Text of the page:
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Chen, Si-Lan (1909–)

Chen, Si-Lan (1909–)

Chinese concert dancer. Name variations: Si Lan Chen; Si-lan Chen; Si-Lan Chen Leyda. Born 1909 in Trinidad, West Indies, of Chinese parents; father was secretary for Sun Yat-sen and foreign minister of the Canton government; m. Jay Leyda (1910–1988, film historian and scholar).

Pioneer in the use of Chinese elements in dance, moved to London (1912), where she studied at Stedman Academy; joined parents in China and worked under well-known actor Mei-Lan Fang; after Chiang Kai-shek took power, fled with family to Moscow (1927), where she studied at Very Maya's school; worked in plastique with Kasyan Goleizovsky, later becoming an important link between his experiments and American dance forms; studied folk dance in Moscow and gained expert knowledge of Uzbec and Turkistani traditions; immigrated to US where she associated with the New Dance League and began giving concert recitals; works of choreography include Landlord on a Horse (1938), Shanghai Sketches (1938), Two Chinese Women (1938), Chinese Student-Dedication (1938), In Conquered Nanking (1939), and Uzbec Dance (1939); appeared in the film Keys of the Kingdom (1944), among others.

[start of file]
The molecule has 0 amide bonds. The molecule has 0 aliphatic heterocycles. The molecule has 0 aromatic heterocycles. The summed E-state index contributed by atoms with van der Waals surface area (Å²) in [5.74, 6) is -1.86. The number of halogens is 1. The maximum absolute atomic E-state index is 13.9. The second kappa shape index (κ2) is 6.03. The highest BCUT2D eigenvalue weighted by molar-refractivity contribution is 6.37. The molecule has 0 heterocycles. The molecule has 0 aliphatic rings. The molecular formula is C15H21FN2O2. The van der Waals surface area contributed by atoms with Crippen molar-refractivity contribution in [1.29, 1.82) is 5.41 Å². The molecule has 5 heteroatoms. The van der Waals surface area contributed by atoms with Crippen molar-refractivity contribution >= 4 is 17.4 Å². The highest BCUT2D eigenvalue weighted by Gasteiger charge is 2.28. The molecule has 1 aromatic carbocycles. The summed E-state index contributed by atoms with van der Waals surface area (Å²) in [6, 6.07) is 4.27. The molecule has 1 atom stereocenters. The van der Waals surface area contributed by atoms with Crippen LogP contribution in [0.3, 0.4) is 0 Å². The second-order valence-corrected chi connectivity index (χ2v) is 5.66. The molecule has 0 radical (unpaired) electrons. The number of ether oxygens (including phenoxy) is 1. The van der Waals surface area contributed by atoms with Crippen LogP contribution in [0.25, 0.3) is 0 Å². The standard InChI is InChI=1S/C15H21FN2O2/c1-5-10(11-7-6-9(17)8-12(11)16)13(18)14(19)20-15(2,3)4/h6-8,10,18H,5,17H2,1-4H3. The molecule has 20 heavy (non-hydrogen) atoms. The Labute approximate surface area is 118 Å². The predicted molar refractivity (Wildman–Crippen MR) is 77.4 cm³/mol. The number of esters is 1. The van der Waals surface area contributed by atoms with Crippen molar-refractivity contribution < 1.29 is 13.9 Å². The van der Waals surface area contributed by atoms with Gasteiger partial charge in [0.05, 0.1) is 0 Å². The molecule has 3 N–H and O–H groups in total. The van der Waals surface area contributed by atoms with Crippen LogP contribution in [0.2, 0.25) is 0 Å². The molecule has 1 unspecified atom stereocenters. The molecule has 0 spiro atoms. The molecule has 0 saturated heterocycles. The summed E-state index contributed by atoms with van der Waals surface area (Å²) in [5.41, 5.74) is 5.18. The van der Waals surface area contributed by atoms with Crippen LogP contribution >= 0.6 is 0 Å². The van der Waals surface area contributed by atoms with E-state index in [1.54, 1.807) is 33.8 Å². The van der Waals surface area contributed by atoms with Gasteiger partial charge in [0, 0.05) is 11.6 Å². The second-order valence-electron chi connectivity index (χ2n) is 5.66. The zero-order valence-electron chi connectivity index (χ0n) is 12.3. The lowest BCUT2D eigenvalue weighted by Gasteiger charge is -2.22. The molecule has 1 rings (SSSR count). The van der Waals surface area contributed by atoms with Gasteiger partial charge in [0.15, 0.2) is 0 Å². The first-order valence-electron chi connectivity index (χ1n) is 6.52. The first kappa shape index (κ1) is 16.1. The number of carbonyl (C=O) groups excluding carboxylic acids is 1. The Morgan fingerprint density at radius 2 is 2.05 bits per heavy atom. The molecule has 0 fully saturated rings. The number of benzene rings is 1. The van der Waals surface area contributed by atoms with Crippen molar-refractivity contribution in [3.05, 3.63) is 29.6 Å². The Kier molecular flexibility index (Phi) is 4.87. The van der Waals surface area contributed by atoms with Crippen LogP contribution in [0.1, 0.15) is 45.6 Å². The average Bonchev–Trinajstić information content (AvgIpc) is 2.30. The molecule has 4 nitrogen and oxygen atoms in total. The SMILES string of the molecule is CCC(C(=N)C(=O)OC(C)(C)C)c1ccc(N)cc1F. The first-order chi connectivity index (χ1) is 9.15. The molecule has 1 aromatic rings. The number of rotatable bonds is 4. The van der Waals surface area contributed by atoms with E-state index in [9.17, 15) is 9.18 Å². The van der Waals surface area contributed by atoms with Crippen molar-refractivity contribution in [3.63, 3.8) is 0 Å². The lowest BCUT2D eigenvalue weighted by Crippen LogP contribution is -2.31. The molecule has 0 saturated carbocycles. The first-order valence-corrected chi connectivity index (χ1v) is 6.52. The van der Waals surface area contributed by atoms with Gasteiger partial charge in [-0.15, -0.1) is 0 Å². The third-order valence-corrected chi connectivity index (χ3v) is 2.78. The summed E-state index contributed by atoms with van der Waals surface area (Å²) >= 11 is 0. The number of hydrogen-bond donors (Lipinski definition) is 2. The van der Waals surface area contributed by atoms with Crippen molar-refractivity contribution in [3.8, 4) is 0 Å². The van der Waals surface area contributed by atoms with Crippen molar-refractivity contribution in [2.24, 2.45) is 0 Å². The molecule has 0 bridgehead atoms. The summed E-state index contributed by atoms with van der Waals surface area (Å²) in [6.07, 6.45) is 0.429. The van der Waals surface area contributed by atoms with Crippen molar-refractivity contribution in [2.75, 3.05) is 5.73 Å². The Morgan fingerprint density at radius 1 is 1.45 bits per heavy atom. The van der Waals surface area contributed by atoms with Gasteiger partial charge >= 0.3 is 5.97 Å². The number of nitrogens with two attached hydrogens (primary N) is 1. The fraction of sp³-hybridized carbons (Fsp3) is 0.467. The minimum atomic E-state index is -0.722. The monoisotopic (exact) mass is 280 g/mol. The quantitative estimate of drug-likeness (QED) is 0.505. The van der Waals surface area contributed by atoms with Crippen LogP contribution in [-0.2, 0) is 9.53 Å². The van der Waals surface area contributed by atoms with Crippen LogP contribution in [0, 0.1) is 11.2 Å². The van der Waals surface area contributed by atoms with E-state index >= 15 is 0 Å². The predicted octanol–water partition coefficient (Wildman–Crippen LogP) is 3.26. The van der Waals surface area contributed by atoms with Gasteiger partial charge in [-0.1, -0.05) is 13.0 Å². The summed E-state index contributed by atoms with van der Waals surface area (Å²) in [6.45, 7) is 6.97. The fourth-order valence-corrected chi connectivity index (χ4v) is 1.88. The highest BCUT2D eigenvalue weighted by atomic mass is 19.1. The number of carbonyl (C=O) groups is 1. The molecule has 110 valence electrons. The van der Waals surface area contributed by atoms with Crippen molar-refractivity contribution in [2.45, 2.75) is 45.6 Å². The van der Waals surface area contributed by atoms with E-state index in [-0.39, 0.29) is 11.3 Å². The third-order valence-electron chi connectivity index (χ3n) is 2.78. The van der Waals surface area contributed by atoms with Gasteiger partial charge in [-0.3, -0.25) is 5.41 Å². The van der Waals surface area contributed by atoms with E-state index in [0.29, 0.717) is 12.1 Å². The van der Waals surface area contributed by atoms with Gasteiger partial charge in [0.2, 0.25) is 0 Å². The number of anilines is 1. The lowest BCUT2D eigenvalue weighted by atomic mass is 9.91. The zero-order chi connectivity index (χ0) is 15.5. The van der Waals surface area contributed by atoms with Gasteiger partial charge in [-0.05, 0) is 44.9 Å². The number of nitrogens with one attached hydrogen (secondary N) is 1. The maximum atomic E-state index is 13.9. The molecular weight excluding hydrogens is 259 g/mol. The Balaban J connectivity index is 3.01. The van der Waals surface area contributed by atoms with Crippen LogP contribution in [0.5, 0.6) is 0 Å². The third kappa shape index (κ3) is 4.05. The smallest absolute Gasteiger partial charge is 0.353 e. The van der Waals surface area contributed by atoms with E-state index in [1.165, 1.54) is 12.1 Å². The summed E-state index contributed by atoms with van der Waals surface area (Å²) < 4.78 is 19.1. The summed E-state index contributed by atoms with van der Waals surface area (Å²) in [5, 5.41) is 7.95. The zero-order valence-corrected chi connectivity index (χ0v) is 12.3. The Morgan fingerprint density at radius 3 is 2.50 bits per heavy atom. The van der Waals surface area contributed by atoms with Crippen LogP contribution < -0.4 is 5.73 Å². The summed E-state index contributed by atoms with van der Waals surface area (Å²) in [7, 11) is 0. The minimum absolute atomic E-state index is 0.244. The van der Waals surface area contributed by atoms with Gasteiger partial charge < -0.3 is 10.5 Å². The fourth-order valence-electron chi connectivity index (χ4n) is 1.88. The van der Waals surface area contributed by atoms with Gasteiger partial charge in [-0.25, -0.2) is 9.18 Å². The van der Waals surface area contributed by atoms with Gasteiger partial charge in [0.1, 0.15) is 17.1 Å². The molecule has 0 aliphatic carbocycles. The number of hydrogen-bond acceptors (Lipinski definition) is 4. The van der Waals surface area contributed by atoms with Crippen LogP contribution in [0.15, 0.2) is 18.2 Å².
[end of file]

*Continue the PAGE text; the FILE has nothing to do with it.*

See also memoirs edited by Sally Banes, Footnote to History (Princeton, 1984).

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